While York City district's grades improved, its graduation rate plunged
Four-year graduation rates in York City School District declined sharply from 2014-15 to 2017-18, just as test scores began to improve — leaving only about 60% of students graduating in the minority-majority district.
At 58.77% in 2017-18, York City has the second-lowest four-year graduation rate among Pennsylvania's 500 school districts, behind Chester-Upland at 35.54%, according to data from the state Department of Education.
Both Chester-Upland and York City were among four districts placed under state supervision in 2012 after the state Department of Education found them in need of financial recovery.
After the district started its current recovery plan in 2015-16, its graduation rate dropped a whopping 13.81% to 59.07% that year, improved slightly the next year, then fell to 58.77% — its lowest yet — in 2017-18.
About 85% of York City's students are minorities, district officials said.
Having a lower percentage of minority students graduating could be tied to national trends, district officials said.
"For whatever reason, you don’t know what’s happening with these families," said board member Michael Breeland, adding that some move or drop out, based on any number of factors that don't have to do with school.
In the 2017-18 school year — the most recent year with state data available — 59.31% of black students and 61.11% of Hispanic students in York City graduated high school. And less than half of all male students graduated that year.
Black and male students not wanting to attend school is not something that just affects York City, Breeland added.
The national rate of high school students ages 15 to 24 between grades 10 and 12 who dropped out without receiving a diploma or GED increased from 3.8% in 2006 to 4.8% in 2016, according to a 2018 report from the National Center for Education Statistics.
In 2016, that rate was slightly higher for black or male students, as well as low-income students.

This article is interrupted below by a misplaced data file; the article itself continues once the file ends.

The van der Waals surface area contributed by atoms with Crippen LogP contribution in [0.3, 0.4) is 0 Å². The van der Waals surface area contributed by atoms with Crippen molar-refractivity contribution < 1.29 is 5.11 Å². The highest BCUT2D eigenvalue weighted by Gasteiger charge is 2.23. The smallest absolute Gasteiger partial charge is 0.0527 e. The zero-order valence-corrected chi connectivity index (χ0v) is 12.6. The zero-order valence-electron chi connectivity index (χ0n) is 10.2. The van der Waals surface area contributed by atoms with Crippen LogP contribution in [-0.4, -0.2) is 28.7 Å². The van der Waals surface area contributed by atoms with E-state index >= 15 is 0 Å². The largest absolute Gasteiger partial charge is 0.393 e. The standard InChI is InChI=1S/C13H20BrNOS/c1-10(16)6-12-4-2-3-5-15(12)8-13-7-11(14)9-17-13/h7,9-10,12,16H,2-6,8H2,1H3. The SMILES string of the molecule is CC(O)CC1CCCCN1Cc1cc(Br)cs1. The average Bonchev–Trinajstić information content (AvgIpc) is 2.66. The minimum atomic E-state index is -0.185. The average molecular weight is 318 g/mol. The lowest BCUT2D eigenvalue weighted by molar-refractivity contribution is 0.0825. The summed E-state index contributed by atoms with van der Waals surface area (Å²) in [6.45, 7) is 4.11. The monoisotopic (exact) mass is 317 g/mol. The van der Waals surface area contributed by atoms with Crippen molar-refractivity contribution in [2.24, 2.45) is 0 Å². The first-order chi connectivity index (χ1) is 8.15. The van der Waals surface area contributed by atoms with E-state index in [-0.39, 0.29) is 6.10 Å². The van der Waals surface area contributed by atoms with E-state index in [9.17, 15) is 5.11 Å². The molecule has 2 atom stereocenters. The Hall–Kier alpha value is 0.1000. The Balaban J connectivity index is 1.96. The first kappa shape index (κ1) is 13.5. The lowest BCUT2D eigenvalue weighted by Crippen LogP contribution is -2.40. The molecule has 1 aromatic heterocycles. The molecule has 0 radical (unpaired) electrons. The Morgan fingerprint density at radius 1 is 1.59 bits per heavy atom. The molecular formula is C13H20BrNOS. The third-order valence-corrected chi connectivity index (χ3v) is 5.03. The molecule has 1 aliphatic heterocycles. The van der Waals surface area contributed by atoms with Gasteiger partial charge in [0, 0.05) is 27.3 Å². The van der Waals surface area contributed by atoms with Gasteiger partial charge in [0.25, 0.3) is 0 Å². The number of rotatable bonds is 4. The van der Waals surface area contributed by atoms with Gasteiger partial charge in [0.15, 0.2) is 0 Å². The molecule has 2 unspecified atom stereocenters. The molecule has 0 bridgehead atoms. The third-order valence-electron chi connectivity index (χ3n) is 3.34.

But Superintendent Andrea Berry said poverty and other outside factors are not a reason for students not to graduate.
"We’re not using our students' shortcomings as an excuse not to get them out of school," she said. "The truth of the matter is we have a responsibility as a district to make students college- and career-ready.
In the 2012-13 school year, the district had just begun its initial financial recovery plan and saw about a 9% increase — to 80.56% — in its four-year cohort graduation rate that year, according to state data.
The district reached its peak graduation rate of 81.41% the following year.
But in the 2014-15 school year, the graduation rate dropped about 8.5% to 72.88% — just below its rate in 2010-11, the earliest available cohort graduation rate data.
The standardized test scores in York City jumped measurably in 2016-17 and 2017-18, the last two school years reported by the Pennsylvania Value-Added Assessment System. But Berry and Breeland both said they don't believe there's a relation between the increased scores and plunging graduation rate.
But Berry admits that higher standards are harder for students to achieve.
"As (students) move the target, it becomes more difficult to reach," Berry said, meaning as scores improve, graduation expectations become higher. "Not saying that’s a bad thing."
The adjusted cohort graduation rate was calculated nationally beginning in 2010-11, tracking all students graduating in four years who started ninth grade together. Unlike the average freshman graduation rate, it accounts for those who transferred or emigrated in or out versus being based solely on enrollment.
Even though the state uses a four-year rate, it's calculated based on three years of data, Berry said, so it does not reflect that extra year.
Five-year and six-year rates are complicated, she said, but English language learners and students with disabilities who are given extra time to complete schooling could be a factor in those rates.
Scores are improving for the students who choose to stay, Breeland said.
And the district's financial recovery plans have helped it move toward academic success, according to Berry and Mass Insight — the education research agency that's monitored the district during financial recovery.
"The district has worked really hard on a lot of things," said Larry Stanton, a Mass Insight director who worked closely with the district.
One focus of the recovery plan was the Freshman Academy — and those efforts might take some time to show, he said.
Berry agreed, saying, "There was nothing in the recovery plan that caused us to lose ground."
"In fact, I believe that the recovery plan is responsible for a lot of growth we're seeing on PVAAS," she said, adding that she expects the school's K-8 students to see even more fruits of that labor by middle and high school.